FRANCE: The Yellow Jackets Are a Hornet’s Nest

Guest post by Nadia E. Nedzel

French citizens are, in general, willing to pay a lot in taxes.

Far more than most Americans.

 

An individual who earned below €9,964 in 2018 will pay no impôt sur revenue, but anyone who earned more than that will, with the majority of taxpayers paying 30%.

Additionally, there are a number of other stringent taxes that must be paid such as social security contributions, taxes on goods and services (VAT at 20%), capital gains, habitation taxes, taxes on TVs, wealth taxes, etc., and many of these taxes burden everyone.

All told, the personal income tax rate amounts to well over 45% of the total of French income, one of the highest in Europe.

The French are generally willing to put up with such high taxes as long as they believe they are getting good social services such as universal healthcare, free university, 16 weeks’ paid congé maternité for new mothers, social security pensions, a 35-hour work week, and retirement as early as 62 (if you have worked for 42 years, mandatory retirement for most at 67).


On the other hand, however, employers are hesitant to hire new employees because of the potential for severance pay (up to 2 years) if they fire that employee (there is no at-will employment in France).

This rigidity has seen the French economy grow at paltry rates.

As the owner of a small business explained it, this means she will not hire anyone who is not either a family member or an independent contractor.

The 35-hour workweek of course does not apply to those who are self-employed:  small business owners work far more hours.

The low mandatory retirement age is supposed to help youth, who are chronically unemployed at rates in the high double-digits.

France’s GDP growth rate in the third quarter of 2018 was a pathetic 0.3%. 

When Macron reduced the 75% tax on millionaires (which had caused many millionaires to leave the country), and then (in an effort to discourage the use of fossil fuels) decided to impose a sur-tax on diesel fuel that would raise its price to equal that of gasoline, the proverbial excrement hit the fan.

After years of encouraging drivers to switch to the more environmentally-friendly and efficient diesel fuel, many felt betrayed and insulted by the proposed tax.

To add insult to injury, someone in Macron’s administration purportedly responded that if people did not like the tax, they could simply take the bus instead.

This was not well received by those in rural areas, smaller towns and cities who are more dependent on cars, unlike well-heeled Parisians who pride themselves on not needing a car.

Imagine telling a plumber that he can simply take a bus or train to the job?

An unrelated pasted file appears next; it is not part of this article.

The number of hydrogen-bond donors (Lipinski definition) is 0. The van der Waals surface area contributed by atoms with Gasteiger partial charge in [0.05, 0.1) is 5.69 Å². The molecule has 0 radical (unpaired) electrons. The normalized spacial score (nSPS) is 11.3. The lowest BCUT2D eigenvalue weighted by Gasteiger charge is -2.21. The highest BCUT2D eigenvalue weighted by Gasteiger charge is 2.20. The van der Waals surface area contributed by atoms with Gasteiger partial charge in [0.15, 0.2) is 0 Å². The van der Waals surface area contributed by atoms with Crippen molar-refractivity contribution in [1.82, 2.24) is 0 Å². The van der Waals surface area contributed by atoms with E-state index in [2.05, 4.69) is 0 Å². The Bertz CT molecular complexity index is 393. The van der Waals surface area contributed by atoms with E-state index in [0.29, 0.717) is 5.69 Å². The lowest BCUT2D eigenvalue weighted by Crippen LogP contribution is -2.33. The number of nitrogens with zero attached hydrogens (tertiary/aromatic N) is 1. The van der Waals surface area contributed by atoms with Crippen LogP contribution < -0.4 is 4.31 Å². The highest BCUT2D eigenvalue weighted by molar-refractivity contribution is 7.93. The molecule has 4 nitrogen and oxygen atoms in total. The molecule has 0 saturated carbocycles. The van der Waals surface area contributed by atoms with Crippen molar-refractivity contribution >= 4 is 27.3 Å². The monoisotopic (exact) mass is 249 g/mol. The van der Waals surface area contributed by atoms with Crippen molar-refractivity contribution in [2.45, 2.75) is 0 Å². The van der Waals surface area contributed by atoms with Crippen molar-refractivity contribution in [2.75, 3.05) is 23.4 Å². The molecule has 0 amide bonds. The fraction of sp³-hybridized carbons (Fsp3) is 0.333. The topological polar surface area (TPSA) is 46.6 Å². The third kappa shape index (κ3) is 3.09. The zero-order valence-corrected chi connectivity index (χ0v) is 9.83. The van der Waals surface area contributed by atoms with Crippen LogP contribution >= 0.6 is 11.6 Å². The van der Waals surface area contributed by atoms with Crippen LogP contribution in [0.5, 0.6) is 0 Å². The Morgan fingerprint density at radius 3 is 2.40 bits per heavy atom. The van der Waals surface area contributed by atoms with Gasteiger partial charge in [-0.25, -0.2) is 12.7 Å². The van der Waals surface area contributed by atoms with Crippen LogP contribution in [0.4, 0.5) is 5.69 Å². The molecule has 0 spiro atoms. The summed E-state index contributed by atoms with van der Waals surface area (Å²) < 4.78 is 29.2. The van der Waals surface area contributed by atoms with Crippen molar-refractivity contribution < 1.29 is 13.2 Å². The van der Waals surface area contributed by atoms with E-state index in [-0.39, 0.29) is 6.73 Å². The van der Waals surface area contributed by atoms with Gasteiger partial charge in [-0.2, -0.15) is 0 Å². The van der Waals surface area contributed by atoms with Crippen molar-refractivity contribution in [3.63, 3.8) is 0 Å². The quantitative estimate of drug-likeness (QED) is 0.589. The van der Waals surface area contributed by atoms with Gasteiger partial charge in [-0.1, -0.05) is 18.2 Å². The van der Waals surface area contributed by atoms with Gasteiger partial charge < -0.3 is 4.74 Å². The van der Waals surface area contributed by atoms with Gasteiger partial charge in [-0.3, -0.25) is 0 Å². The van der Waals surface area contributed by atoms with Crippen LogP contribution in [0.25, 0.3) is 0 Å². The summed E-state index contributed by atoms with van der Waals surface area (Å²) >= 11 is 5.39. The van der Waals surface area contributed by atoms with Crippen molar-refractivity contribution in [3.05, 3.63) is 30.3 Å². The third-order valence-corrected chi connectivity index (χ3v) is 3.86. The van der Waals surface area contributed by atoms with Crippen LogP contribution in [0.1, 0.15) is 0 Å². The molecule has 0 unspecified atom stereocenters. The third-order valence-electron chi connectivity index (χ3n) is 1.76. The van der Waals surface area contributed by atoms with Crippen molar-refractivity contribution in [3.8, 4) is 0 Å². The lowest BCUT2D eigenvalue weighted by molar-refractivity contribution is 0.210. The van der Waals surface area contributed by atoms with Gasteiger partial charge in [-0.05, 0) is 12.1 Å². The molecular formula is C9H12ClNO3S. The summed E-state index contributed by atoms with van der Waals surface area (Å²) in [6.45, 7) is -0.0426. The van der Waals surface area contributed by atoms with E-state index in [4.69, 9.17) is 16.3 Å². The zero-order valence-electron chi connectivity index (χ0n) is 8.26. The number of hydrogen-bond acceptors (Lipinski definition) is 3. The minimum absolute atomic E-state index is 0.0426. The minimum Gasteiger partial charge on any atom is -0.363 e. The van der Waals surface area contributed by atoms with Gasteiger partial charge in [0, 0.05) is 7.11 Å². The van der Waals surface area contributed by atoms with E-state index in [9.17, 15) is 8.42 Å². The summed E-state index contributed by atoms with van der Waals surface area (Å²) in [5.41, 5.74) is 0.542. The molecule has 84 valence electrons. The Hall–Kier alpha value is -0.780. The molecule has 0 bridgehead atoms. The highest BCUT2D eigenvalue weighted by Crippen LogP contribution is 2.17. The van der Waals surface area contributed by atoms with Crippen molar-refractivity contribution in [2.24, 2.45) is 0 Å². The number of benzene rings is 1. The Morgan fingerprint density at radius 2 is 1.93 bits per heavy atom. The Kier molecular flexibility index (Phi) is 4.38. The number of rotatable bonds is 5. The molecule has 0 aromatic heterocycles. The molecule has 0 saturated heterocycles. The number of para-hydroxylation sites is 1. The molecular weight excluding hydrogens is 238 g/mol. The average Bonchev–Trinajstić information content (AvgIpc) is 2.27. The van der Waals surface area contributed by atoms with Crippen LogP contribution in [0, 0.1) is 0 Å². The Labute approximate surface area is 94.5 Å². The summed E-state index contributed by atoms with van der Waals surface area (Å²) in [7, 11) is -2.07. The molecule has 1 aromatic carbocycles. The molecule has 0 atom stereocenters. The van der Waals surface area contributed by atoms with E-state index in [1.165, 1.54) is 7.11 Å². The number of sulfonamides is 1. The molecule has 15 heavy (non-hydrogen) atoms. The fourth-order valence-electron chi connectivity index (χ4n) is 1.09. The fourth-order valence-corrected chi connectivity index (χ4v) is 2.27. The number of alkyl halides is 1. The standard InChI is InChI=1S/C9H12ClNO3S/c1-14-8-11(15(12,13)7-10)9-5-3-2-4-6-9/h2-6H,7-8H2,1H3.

Or tell a farmer the same thing with regard to getting his grapes to the local wine press?

A spontaneous revolt, fueled by social media, arose among the tax-paying middle class who donned the yellow vests everyone is required (by law) to carry in their cars.

Unusual among strikes in France, the unions are not involved and the protests have now gone on for 8 successive weeks – primarily on weekends, because that is when the protestors are not working.

On some Saturdays, major intersections are completely blocked by protesters and there are slow-downs on all the autoroutes.

The author drove to and from Lyon from Nice every week during November, and learned to expect a slow-down and free-toll around Avignon on every northbound trip on the A-8.

The protests outside of Paris are generally peaceful, with many drivers giving the protesters a thumbs-up or displaying their yellow vests on their dashboards.

Many of those outside of Paris deplore the violence of the Paris protests — which now purportedly are carried out by extremist urban guerrillas (both right and left) — but nevertheless remain very angry.

President Macron is perceived as a global elitist who simply does not understand workers’ needs. He is despised with his popularity sinking to 21 %.

Ordinary hard-working middle-class acquaintances gave the author an earful.

One couple told me, “We got rid of a king, we can get rid of a president the same way,” implying that Macron might meet Madame La Guillotine.

A cab driver, learning that we were American, asked if we liked our new president.

When I responded in the affirmative, he asked why.

When I responded that Trump says what he thinks and does what he says, his reaction was:  “WE NEED TRUMP!” – and he was not the only Frenchman who told me the same thing.

The masses are more than upset in Europe!

The yellow vests are also hornet nests.

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